Lush to open UK's first plastic-free cosmetics store in Manchester

Health and beauty brand Lush has unveiled plans to open its first plastic-free shop in the UK this week, following the success of its 'naked' stores in Germany and Italy.

Lush launched its first plastic-free locations in Berlin and Milan (pictured) last year

Lush launched its first plastic-free locations in Berlin and Milan (pictured) last year

The shop, on Market Street in Manchester, will not sell any products in plastic packaging, in a bid to help consumers choose more sustainable alternatives.

Toiletries on offer will include traditional solid soap bars, bar versions of Lush’s most popular shampoos, conditioners, shower gels and body lotions and loose bath bombs. Customers will be encouraged to place these items into paper bags made with 100% recycled material, or reusable metal tins, before buying them.

Plastic-free cosmetics, such as lipstick refills housed in a beeswax coating and lip scrubs in glass pots, will also be available at the store, which opens on Friday (18 January).

Lush’s product inventor Alessandro Commisso said the opening of the Manchester store, which comes shortly after the brand opened its first ‘naked’ locations in Berlin and Milan, would serve to spur discussions around how best to solve the global plastic pollution problem.

"With the naked shop, we don't just want to offer beautiful products to our customers -  we want to debate these topics with the public, with the media and with Lush customers to find out where to go next,” he explained.

"We've opened this up these spaces for debate, and we're also inviting NGOs and activist groups that work on reducing waste and reducing plastic pollution into the store. We hope that it will be an education for us and for our customers."

To ensure consumers know what their packaging-free products contain, Lush uses a digital tool called #LushLabs in its naked stores. The tool uses smartphone or tablet cameras to scan and identify products, before providing a list of ingredients.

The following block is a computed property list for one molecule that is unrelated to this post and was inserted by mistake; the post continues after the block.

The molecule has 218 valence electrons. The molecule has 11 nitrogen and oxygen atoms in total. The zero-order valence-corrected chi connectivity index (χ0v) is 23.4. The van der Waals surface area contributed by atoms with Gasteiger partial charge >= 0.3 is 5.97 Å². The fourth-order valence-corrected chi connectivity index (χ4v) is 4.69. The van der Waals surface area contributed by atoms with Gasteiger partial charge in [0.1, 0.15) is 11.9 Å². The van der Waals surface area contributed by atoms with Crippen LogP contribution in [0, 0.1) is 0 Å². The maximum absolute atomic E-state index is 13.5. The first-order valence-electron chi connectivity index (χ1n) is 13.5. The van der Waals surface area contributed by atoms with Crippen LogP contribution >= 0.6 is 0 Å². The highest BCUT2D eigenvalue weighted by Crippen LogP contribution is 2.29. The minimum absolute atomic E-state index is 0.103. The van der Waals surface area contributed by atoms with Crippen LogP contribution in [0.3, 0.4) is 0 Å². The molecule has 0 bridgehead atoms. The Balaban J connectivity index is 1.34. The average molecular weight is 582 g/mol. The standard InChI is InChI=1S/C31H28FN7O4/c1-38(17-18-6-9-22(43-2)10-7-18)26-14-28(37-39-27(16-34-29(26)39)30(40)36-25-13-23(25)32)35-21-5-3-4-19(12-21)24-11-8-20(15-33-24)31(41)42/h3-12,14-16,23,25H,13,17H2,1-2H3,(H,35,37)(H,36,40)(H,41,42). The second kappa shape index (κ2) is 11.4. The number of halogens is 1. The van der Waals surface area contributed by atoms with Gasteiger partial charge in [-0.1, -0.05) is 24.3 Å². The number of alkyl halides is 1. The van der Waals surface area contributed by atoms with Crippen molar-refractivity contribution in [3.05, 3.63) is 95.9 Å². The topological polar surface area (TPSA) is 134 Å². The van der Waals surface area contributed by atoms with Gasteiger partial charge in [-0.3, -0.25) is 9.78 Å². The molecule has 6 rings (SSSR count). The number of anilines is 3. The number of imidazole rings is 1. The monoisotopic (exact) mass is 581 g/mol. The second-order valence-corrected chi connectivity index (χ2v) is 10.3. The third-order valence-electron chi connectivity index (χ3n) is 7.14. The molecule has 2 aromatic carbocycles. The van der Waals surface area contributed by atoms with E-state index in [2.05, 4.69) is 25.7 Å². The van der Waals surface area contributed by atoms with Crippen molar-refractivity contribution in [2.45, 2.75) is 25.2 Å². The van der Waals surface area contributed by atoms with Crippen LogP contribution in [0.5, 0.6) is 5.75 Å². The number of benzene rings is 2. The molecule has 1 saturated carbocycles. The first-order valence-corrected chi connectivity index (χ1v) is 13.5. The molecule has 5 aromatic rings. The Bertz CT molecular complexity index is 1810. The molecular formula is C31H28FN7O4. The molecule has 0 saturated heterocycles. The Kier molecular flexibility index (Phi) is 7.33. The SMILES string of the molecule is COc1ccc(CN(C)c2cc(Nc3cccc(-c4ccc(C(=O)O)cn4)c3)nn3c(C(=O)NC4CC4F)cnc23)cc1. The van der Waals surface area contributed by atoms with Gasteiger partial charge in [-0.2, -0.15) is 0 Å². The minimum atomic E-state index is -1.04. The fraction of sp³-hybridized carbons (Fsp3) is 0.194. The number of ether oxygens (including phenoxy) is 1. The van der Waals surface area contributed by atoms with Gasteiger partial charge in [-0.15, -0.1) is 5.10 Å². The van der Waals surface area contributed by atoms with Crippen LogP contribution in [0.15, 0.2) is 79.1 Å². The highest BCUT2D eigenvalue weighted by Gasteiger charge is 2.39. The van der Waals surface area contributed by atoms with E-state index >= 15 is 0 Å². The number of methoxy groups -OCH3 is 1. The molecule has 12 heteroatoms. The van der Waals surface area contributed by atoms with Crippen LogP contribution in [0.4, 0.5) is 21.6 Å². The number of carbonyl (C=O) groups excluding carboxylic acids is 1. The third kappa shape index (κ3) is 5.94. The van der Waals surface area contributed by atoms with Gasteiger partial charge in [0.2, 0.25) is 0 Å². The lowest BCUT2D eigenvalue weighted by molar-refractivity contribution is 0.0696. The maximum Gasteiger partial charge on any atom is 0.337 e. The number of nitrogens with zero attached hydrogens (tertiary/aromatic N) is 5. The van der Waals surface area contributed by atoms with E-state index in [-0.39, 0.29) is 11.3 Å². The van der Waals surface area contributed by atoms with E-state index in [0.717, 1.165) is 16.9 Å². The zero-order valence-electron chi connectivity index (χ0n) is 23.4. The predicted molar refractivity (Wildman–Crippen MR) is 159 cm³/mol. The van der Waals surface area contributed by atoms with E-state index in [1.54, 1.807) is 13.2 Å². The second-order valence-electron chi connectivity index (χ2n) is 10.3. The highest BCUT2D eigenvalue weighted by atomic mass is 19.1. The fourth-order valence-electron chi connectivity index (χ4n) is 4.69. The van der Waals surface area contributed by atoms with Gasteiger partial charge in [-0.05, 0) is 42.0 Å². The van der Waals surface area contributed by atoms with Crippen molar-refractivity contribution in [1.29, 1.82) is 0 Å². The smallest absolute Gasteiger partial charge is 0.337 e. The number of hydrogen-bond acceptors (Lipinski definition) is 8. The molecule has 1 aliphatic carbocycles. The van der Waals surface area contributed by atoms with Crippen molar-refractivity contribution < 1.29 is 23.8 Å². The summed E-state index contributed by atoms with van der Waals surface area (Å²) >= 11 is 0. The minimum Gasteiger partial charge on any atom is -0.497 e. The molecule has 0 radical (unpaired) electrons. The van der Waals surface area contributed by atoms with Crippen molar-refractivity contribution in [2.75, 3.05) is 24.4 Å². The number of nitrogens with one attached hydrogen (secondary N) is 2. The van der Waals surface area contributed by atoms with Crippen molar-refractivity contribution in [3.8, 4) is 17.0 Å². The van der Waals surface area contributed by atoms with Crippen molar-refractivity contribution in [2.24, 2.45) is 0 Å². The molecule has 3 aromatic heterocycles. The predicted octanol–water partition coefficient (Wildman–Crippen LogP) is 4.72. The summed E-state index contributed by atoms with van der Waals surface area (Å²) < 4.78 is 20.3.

Low-plastic pampering

Lush is widely regarded as an ethical leader in the health and beauty sector, having sold only products classed as 100% vegetarian and cruelty-free since it was founded in 1995.

Around half of the products it sells are currently plastic-free, with liquid products such as shower gels and face masks housed in packaging made with 100% post-consumer recycled (PCR) plastics – some of which are made using recycled coffee cups.

This business model stands in stark contrast to that of the wider global cosmetics and toiletries sector, which has been estimated to produce 120 billion units of plastic packaging every year by think tanks.

Nonetheless, the opening of Lush’s Manchester store comes at a time when consumer goods firms in this sphere are launching more low-plastic or plastic-free packaging, amid rising consumer demand for more sustainable alternatives.

Unilever, for example, recently launched its Love Beauty and Planet range, which is housed in 100% recyclable PCR packaging, in the UK. The Anglo-Dutch firm is currently striving to ensure that all of its plastic packaging reusable, recyclable or compostable by 2025.

Similarly, Procter & Gamble (P&G) is now selling its Head and Shoulders range of shampoos and conditioners in recyclable bottles made with up to 25% ocean and beach plastic.

Other brands, such as L’Oreal have gone one step further and eliminated plastic packaging from some of their products altogether. The French firm launched its Seed Phytonutrients products, which include shower gel housed in waterproof paper and hand cream in metal tubes, last spring, and has since received orders from the likes of Walmart and Target.

Sarah George



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